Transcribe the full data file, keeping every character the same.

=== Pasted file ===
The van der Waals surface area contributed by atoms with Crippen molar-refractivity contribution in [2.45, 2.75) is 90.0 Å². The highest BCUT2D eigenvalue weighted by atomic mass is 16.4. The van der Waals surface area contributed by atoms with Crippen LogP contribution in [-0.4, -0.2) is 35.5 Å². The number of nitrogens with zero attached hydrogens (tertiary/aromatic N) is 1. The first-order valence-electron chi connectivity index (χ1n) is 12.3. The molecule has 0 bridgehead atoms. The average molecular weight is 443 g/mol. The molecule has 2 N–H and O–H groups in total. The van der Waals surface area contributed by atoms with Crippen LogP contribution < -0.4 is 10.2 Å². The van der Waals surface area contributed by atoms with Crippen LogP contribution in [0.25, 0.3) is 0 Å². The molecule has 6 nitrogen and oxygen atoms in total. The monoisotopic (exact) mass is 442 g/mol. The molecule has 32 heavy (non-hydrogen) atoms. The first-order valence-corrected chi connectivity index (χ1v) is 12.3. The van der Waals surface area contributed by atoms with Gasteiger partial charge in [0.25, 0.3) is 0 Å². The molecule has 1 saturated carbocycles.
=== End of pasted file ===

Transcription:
The van der Waals surface area contributed by atoms with Crippen molar-refractivity contribution in [2.45, 2.75) is 90.0 Å². The highest BCUT2D eigenvalue weighted by atomic mass is 16.4. The van der Waals surface area contributed by atoms with Crippen LogP contribution in [-0.4, -0.2) is 35.5 Å². The number of nitrogens with zero attached hydrogens (tertiary/aromatic N) is 1. The first-order valence-electron chi connectivity index (χ1n) is 12.3. The molecule has 0 bridgehead atoms. The average molecular weight is 443 g/mol. The molecule has 2 N–H and O–H groups in total. The van der Waals surface area contributed by atoms with Crippen LogP contribution < -0.4 is 10.2 Å². The van der Waals surface area contributed by atoms with Crippen LogP contribution in [0.25, 0.3) is 0 Å². The molecule has 6 nitrogen and oxygen atoms in total. The monoisotopic (exact) mass is 442 g/mol. The molecule has 32 heavy (non-hydrogen) atoms. The first-order valence-corrected chi connectivity index (χ1v) is 12.3. The van der Waals surface area contributed by atoms with Gasteiger partial charge in [0.25, 0.3) is 0 Å². The molecule has 1 saturated carbocycles.